- From 1 July 2018, adrenaline (epinephrine) 300 microgram and 150 microgram autoinjectors (brand name Emerade) became available on the Pharmaceutical Benefits Scheme (PBS).1
- An adrenaline autoinjector is used for the emergency treatment of anaphylaxis (acute severe allergic reaction).1
- Prescribers, pharmacists and consumers can access information about Emerade brand autoinjectors, including method of administration and labelling by visiting the Australasian Society of Clinical Immunology and Allergy – ASCIA website.
Emerade available on the PBS from 1 July 2018
On 1 June 2018, two new adrenaline (epinephrine) autoinjectors (300 microgram and 150 microgram; Emerade) were made privately available (under TGA Section 19A) as limited stock, to assist with the ongoing shortfall in EpiPen supply.2
On 1 July 2018, both autoinjector formulations (Figures 1 a and b) became available on the PBS.1
Be mindful of product labelling differences
There are now three 150 microgram adrenaline autoinjectors listed on the PBS:3
- EpiPen Jr and ‘a’ flagged brand equivalent Adrenaline Jr Mylan
- Emerade 150 microgram autoinjector.
It is important to note that Emerade 150 microgram autoinjector labelling does not specify Jr on the label (Figure 1a). Always read the full product labelling to confirm the correct formulation of adrenaline (epinephrine) before administering.
Mode of administration differences
Emerade autoinjectors have a different mode of administration to EpiPen/Adrenaline Mylan autoinjectors. It is recommended that these different products are not prescribed to the same person unless appropriate training is provided.1,3
It is important for prescribers and pharmacists to ensure their patients are familiar with the mode of administration for the autoinjector they have been prescribed.
Dispensing a different brand of adrenaline autoinjector provides an opportunity for discussion and review of the patient’s Anaphylaxis Action Plan.
Ensure others who may also be responsible for delivering emergency anaphylaxis using an autoinjector are aware of the administration differences between EpiPen/Adrenaline Mylan products and Emerade products. This may include childcare providers and schools.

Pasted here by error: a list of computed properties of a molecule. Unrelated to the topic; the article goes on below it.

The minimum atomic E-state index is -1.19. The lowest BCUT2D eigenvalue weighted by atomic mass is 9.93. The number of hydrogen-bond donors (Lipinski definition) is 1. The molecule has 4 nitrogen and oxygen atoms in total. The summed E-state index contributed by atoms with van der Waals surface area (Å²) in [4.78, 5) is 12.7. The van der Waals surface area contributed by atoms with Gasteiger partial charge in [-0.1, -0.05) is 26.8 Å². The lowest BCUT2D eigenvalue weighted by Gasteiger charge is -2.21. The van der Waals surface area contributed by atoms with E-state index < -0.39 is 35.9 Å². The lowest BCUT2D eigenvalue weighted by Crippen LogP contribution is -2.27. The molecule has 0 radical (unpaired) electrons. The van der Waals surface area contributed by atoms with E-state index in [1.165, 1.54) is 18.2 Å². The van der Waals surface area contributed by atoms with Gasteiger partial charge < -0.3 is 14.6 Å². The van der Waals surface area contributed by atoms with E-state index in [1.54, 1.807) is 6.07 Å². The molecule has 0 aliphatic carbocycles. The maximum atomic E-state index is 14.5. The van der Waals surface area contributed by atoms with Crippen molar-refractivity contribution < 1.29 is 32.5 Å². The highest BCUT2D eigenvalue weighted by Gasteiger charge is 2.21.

Key points for consumers
- From 1 July 2018, Emerade 150 microgram adrenaline autoinjector became available on the PBS for emergency anaphylaxis treatment - this dose is often prescribed for children who weigh between 10 kg and 20 kg. Unlike the EpiPen and Adrenaline Mylan products, the Emerade labelling does not specify Jr on the 150 microgram autoinjector. If you are using Emerade products always check the label to make sure you are using the correct dose.
- From 1 July 2018, Emerade 300 microgram adrenaline autoinjector became available on the PBS for emergency anaphylaxis treatment - this dose is often prescribed for children over 20 kgs and adults.
- Discuss your personal anaphylaxis needs with your general or nurse practitioner.
- Read instructions for How to give Emerade on the ASCIA website.
- Obtaining a script for a different brand of adrenaline autoinjector provides an opportunity for discussion and review of your Anaphylaxis Action Plan.
- Pharmaceutical Benefits Scheme (PBS). Schedule of Pharmaceutical Benefits - Summary of Changes. Effective 1 July 2018. Canberra: PBS, 2018 (accessed 3 July 2018).
- Therapeutic Goods Administration. Database of section 19A approvals to import and supply medicines to address medicine shortages. Canberra: TGA (accessed 6 June 2018).
- Pharmaceutical Benefits Scheme. Adrenaline (epinephrine) Canberra: PBS (accessed 30 May 2018).